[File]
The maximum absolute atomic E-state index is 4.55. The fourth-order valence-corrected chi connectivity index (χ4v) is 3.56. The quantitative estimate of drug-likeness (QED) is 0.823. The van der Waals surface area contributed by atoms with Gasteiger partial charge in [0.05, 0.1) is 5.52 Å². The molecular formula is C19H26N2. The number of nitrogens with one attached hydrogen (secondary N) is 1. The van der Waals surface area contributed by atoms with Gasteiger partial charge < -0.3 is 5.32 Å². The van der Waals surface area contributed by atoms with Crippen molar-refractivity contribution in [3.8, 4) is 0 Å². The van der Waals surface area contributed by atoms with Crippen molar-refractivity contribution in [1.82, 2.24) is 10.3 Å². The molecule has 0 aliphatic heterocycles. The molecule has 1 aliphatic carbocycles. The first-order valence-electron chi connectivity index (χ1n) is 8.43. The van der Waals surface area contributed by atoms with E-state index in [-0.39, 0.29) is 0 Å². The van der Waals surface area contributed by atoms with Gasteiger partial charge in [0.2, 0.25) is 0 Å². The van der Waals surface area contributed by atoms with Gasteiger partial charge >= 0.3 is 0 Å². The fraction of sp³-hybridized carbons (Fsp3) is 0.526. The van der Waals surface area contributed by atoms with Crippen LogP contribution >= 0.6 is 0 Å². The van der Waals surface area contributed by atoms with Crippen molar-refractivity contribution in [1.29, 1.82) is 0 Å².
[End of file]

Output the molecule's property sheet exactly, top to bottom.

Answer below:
The maximum absolute atomic E-state index is 4.55. The fourth-order valence-corrected chi connectivity index (χ4v) is 3.56. The quantitative estimate of drug-likeness (QED) is 0.823. The van der Waals surface area contributed by atoms with Gasteiger partial charge in [0.05, 0.1) is 5.52 Å². The molecular formula is C19H26N2. The number of nitrogens with one attached hydrogen (secondary N) is 1. The van der Waals surface area contributed by atoms with Gasteiger partial charge < -0.3 is 5.32 Å². The van der Waals surface area contributed by atoms with Crippen molar-refractivity contribution in [3.8, 4) is 0 Å². The van der Waals surface area contributed by atoms with Crippen molar-refractivity contribution in [1.82, 2.24) is 10.3 Å². The molecule has 0 aliphatic heterocycles. The molecule has 1 aliphatic carbocycles. The first-order valence-electron chi connectivity index (χ1n) is 8.43. The van der Waals surface area contributed by atoms with E-state index in [-0.39, 0.29) is 0 Å². The van der Waals surface area contributed by atoms with Gasteiger partial charge in [0.2, 0.25) is 0 Å². The van der Waals surface area contributed by atoms with Gasteiger partial charge >= 0.3 is 0 Å². The fraction of sp³-hybridized carbons (Fsp3) is 0.526. The van der Waals surface area contributed by atoms with Crippen LogP contribution >= 0.6 is 0 Å². The van der Waals surface area contributed by atoms with Crippen molar-refractivity contribution in [1.29, 1.82) is 0 Å².